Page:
World-Class Luxury, World-Class Function.

When it comes to steaks, the United States Department of Agriculture offers three grades of quality. At the "more affordable" end of the spectrum, there's USDA Select, USDA Choice in the middle of the road, and finally USDA Prime—the tender, well-marbled, cuts that adorn the plates of expense account steakhouses.

If they were to grade trucks, 2020 Ram 1500 Laramie Longhorn is the latter, "USDA Prime" of pickups—and it's not just good by truck standards, it's good by all vehicle standards.

Our test vehicle, a Diamond Black Crystal Pearl 2020 Ram 1500 Laramie Longhorn, arrived with $16,635 worth of options for a grand total of $71,025. To compare, a middle-trim Audi Q8 Premium Plus starts at $72,200. Both carry the same amount of passengers, both can send power to all four wheels, both can be equipped with four-corner air suspension systems, and both offer IMAX-sized touch screens with fancy camera views.

The difference? The Audi reaches 60 mph approximately a half-second quicker than the Ram, but the Ram can tow 3500 lbs more. The Audi gets 21 MPG on the highway and the Ram gets 22. The Audi is more athletic in corners, but the Ram offers a subtle V8 burble. The Audi says "business" and the Ram says "work."

When it comes to the level of luxury, it's an old-fashion western standoff. In other words, it just comes down to preference and whether or not your hobbies include riding ATVs, horses, hunting, woodworking, DIY home improvement, etc.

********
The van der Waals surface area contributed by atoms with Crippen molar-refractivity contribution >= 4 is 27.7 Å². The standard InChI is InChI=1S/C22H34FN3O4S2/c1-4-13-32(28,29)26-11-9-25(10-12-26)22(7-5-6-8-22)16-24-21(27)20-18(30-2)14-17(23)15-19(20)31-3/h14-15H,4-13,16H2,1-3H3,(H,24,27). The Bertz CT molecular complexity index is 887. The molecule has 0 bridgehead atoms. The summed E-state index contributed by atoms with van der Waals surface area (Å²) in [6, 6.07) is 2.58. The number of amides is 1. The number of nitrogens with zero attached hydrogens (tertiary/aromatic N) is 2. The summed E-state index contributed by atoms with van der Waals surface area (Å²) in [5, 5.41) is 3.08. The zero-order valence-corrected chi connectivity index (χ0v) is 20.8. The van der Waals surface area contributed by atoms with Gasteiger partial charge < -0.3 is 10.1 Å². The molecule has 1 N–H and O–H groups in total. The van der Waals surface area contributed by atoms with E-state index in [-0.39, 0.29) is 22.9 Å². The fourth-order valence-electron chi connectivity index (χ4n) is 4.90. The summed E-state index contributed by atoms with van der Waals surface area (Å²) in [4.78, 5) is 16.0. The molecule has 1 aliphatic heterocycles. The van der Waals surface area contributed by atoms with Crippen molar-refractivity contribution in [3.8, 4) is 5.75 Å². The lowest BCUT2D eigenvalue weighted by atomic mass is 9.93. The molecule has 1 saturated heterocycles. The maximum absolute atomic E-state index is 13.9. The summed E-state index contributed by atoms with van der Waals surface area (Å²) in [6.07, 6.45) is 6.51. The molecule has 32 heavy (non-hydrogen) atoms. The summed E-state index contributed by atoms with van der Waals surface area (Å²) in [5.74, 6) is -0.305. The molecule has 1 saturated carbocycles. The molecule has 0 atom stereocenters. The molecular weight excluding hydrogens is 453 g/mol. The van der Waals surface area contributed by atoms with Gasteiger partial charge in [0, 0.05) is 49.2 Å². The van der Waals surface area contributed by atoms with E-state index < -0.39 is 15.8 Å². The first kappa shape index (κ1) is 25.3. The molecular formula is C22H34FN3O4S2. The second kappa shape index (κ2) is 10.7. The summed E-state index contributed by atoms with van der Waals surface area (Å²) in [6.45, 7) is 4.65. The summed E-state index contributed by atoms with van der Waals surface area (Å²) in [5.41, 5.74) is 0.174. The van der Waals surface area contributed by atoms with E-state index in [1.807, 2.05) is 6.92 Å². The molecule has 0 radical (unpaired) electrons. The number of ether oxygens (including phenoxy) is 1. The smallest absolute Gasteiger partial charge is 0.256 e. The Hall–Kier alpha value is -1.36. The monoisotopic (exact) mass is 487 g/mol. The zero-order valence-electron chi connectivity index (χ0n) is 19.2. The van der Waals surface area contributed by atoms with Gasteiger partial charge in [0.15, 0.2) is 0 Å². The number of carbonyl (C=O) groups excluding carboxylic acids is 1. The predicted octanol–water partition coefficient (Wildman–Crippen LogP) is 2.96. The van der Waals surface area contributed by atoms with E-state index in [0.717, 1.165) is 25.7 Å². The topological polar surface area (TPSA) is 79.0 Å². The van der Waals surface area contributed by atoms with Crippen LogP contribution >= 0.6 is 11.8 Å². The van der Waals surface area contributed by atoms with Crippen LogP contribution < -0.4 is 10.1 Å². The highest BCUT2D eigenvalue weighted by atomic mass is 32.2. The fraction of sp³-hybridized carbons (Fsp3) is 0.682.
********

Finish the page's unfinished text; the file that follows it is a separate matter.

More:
So, what is it that makes it so good? The Ram has a truck-ton of character. Somehow, engineers and designers at Ram have been able to tastefully blend the comfort of a supple leather couch, integrate one of the most advanced infotainment systems to date, offer the capability of a full-size truck, give it a Mercedes-like ride, add a little V8 goodness, and tie it all together with a "western chic" vibe that stands to impress the most cosmopolitan of city slickers. To complement, Ram engineers have done a lot in the way of reducing cabin noise by making chassis improvements and by way of active noise canceling technology. There are microphones throughout the cab analyzing the road-going frequencies and, subsequently, using the speakers to reduce them—think of it like sitting inside a noise-canceling headphone. 

The result is a truck that might just be the most comfortable way to get from A to B. As for driving the Ram, the air suspension masterfully absorbs any road surface imperfections and keeps body roll to a minimum. The steering, while not exactly sports-car-like, communicates extremely well for this type of vehicle and brake pedal modulation is effortless. When in doubt, open the taps on the Ram's 395-horsepower 5.7L Hemi V8 and relish in the smoothness of it all. Then, once you're up to speed, engage the adaptive cruise control and let the miles pass.

If I have any complaints about the truck, it's that selecting individual gears on the Ram's 8-speed automatic transmission requires a stretch of the thumb and that some of the other controls definitely come from the FCA international parts bins. Lastly, I'd prefer that HVAC panel, feet, defrost, controls exist as physical buttons and not part of the touchscreen UI. Of course, these are small prices to pay for a vehicle that offers a staggering amount of comfort and capability for the price. 

Perhaps people just don't expect it, or maybe it's the roominess of the cab combined with how all of this rigs luxury features work together, but those who were lucky enough to snag a ride in the Ram couldn't stop praising it—myself included. It's official, American-style luxury can compete with Europe's best, and we're happy about that.